In a crowded restaurant a bottle of wine arrives at our table with a note: ‘Por tratar de juzgar a Pinochet y hacer justicia en nuestro país’ – ‘For your efforts to bring Pinochet to trial and to do justice in our country.’ Wherever we go in Chile with him, people recognise Juan Guzmán as the judge who has indicted a series of high-ranking officers for the torture, murder and aggravated kidnapping of more than a hundred victims of the military terror of the 1970s and 1980s. It is still possible that General Pinochet will be indicted with them. They come up, shake Guzmán’s hand and say awkward words of thanks.
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One night during the world congress of the International Association of Constitutional Law – my excuse for being in Chile – we had dined under the orange trees in the courtyard of the Casa Velasco, the 18th-century captain-general’s house which is now the Constitutional Court’s seat. My wife, Tia, was out in the Andes on horseback with a Chilean guide who spoke a little English and a huaso, Lorenzo, who provided the horses and the mule, and whose Spanish the guide could barely understand. She made her own record of it.
I am told that Lorenzo thinks it odd that a woman would come riding alone. Since I am setting out with two men, neither of whom I have met till this morning, on a five-day ride in the Andes, his wonderment may be justified. ‘Chilean women do not ride.’ This seems unlikely. The mule, who is blind in one eye, is blindfolded and hobbled while being loaded with food and two North Face tents. I approach Lorenzo’s hobbled chestnut gelding and put my hand gently towards his head to show my familiarity with horses. He rears and hops off, showing the whites of his eyes. My horse, who appears depressed and veers to the right like a wayward supermarket trolley, is called Cochayuyo, the name of a strap-like seaweed that is harvested and sold in neat bricks by the roadside. Juan said it was good for children, boiled with potatoes.
As we set off still higher into the Andes my beautiful and pretentious sombrero de paño negro (cost £25) is blown off my head into a torrent of melting snow water. I jump off to rescue it and get left behind because Lorenzo, in the lead with the mule behind him, is setting a smart pace with his viciously spiked espuelas. I learn that Cochayuyo has reason to be depressed and to veer to the right. He has only recently returned from being lent to a man who mistreated him, and the drop on the left is about 180 feet straight down. One of the two fully laden mules that fell to their deaths two weeks before, tied together, is still visible at the bottom of the drop.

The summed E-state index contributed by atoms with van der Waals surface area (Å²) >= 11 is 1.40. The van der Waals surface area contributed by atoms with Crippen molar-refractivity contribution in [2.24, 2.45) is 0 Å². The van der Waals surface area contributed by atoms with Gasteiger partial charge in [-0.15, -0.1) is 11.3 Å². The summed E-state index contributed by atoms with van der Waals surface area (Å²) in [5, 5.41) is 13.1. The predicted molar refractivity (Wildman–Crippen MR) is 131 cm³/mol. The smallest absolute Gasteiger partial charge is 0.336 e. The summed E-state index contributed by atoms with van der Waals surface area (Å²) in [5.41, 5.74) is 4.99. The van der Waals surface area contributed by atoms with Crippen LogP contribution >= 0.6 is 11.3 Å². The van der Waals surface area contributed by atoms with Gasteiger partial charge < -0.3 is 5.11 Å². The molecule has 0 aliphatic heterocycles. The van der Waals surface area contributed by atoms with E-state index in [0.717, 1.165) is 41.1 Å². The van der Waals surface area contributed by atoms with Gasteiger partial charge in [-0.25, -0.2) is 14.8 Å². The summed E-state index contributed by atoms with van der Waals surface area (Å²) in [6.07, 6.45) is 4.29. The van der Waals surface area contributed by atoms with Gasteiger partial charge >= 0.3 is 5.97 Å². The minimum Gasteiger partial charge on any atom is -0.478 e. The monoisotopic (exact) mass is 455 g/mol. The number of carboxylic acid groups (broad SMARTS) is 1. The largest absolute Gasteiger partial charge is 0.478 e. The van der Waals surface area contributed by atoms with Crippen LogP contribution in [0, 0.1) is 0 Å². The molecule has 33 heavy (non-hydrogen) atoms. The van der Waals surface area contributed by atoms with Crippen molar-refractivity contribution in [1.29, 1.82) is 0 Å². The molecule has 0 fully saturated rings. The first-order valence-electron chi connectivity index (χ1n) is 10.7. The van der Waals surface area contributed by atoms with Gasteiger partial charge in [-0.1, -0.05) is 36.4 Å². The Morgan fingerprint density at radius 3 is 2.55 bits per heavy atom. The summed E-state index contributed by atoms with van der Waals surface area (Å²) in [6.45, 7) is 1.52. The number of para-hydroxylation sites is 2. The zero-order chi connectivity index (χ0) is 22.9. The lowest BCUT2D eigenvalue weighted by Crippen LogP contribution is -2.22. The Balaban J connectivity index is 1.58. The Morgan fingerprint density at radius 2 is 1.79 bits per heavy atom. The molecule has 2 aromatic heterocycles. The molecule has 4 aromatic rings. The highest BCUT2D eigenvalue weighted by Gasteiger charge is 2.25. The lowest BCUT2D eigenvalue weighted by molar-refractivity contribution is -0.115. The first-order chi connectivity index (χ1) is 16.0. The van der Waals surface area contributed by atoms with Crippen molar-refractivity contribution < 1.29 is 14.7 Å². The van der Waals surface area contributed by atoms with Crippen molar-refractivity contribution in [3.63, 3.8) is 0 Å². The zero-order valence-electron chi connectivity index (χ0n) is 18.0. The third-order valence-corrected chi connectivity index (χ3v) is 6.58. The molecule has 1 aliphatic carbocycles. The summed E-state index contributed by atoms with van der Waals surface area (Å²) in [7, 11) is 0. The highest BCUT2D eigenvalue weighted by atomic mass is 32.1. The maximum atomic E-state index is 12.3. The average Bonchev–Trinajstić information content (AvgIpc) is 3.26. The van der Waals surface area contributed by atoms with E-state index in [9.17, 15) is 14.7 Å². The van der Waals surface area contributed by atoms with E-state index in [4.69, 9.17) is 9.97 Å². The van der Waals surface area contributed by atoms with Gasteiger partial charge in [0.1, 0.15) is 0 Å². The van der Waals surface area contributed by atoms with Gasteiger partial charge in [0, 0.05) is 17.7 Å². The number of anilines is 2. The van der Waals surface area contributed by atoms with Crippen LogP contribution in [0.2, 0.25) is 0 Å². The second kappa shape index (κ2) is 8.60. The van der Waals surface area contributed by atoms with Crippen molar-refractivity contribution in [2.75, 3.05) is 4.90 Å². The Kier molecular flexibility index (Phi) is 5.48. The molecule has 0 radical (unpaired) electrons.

On the fourth day Lorenzo asks (via the guide) if there are wolves in London. He pulls a ‘bloody tourist’ face when I answer solemnly that there have not been wolves in England for hundreds of years. I have forgotten about An American Werewolf in London. He pulls a similar face when I say that I like riding horses ‘without a saddle’. For lunch we have chopped onions in cold oil, tomato puree, tinned mussels and hot Pot Noodles, all mixed together, and uniquely bad Chilean red wine.
The guide goes to his tent for a nap. With an air of distinct challenge, Lorenzo fetches Cochayuyo and politely stands him by a stone to assist my mounting. These horses are small, strong and sturdy and climb like mountain goats. The Chilean saddle is supportive but ungainly and uncomfortable. Cochayuyo behaves differently when ridden without a saddle, sticking his head up and refusing to do anything less than an anxious jog. Both riding bareback, we go off to fetch an errant horse. Lorenzo, who I guess is between 35 and 65, leans over, picks up the trailing rope of the escaped horse, and we gallop. Lorenzo is watching me closely. In fact we are watching each other. I have no intention of falling off.
Skirting some high mountain pasture land, bright green and treacherously boggy, we come across a wooden shed that houses a perfectly constructed toilet and I shout ‘baño’. With the door open, a gleaming white toilet seat and lid are exposed against an unforgettable and remote Andean backdrop. I indicate to Lorenzo that I am going inside. I shut the door. The well dug under the seat is dry and stony and the sound very loud. I come out triumphant. Lorenzo has turned himself and the horses away and his head is modestly bowed. I vault onto the horse. Feeling childishly smug, I gallop off with him a second time. I have since been told that the baño was erected for the use of the wife of a national newspaper proprietor who liked to ride in the mountains, though she had not been seen for several years. Chilean women do ride.
On our return I say thank you to a group of assembled men from the family for letting me ride without saddle in ‘Lorenzo’s garden’. Then I give him my penknife, which causes a stir because it is Swiss and such knives seem to be highly prized. A hunched man, possibly Lorenzo’s father, gives me a hard look through narrowed eyes when I make my speech and offer my gift. I give him a hard look back: Chilean folklore is full of wicked corrupting women. Then some horses and mules escape their corral and he slowly unhobbles a fine-looking black horse, takes it to a mounting block and having mounted sits erect and eyes me. I stand up and bow, taking off my battered hat to him. He speaks to me with, I think, dignity, but it may be indignation. Not for the first time I wonder about Chileans who are my age and older. Juan’s bodyguard, a policeman, confirms that after the coup the police were instructed to arrest women for wearing trousers in public.
‘Did he do it?’
‘Murder Princess Di.’